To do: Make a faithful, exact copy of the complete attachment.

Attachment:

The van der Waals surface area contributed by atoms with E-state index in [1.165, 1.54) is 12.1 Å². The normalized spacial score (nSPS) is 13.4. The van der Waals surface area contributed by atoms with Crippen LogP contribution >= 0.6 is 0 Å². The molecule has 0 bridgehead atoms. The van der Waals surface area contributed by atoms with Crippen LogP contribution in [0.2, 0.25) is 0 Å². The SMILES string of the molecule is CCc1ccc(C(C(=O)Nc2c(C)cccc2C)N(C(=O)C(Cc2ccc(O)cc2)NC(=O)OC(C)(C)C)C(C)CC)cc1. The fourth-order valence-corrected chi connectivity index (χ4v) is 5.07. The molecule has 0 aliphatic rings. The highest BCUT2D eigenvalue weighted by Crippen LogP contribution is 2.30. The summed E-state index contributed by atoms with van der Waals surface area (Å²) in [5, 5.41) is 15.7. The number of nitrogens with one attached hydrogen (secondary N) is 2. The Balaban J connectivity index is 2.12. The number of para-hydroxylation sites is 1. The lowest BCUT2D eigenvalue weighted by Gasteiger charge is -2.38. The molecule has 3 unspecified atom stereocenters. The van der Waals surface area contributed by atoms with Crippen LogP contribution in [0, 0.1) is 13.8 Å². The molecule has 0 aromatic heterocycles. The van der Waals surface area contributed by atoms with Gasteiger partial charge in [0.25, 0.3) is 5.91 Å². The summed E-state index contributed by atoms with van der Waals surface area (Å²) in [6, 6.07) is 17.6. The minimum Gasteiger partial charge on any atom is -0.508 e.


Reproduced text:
The van der Waals surface area contributed by atoms with E-state index in [1.165, 1.54) is 12.1 Å². The normalized spacial score (nSPS) is 13.4. The van der Waals surface area contributed by atoms with Crippen LogP contribution >= 0.6 is 0 Å². The molecule has 0 bridgehead atoms. The van der Waals surface area contributed by atoms with Crippen LogP contribution in [0.2, 0.25) is 0 Å². The SMILES string of the molecule is CCc1ccc(C(C(=O)Nc2c(C)cccc2C)N(C(=O)C(Cc2ccc(O)cc2)NC(=O)OC(C)(C)C)C(C)CC)cc1. The fourth-order valence-corrected chi connectivity index (χ4v) is 5.07. The molecule has 0 aliphatic rings. The highest BCUT2D eigenvalue weighted by Crippen LogP contribution is 2.30. The summed E-state index contributed by atoms with van der Waals surface area (Å²) in [5, 5.41) is 15.7. The number of nitrogens with one attached hydrogen (secondary N) is 2. The Balaban J connectivity index is 2.12. The number of para-hydroxylation sites is 1. The lowest BCUT2D eigenvalue weighted by Gasteiger charge is -2.38. The molecule has 3 unspecified atom stereocenters. The van der Waals surface area contributed by atoms with Crippen LogP contribution in [0, 0.1) is 13.8 Å². The molecule has 0 aromatic heterocycles. The van der Waals surface area contributed by atoms with Gasteiger partial charge in [0.25, 0.3) is 5.91 Å². The summed E-state index contributed by atoms with van der Waals surface area (Å²) in [6, 6.07) is 17.6. The minimum Gasteiger partial charge on any atom is -0.508 e.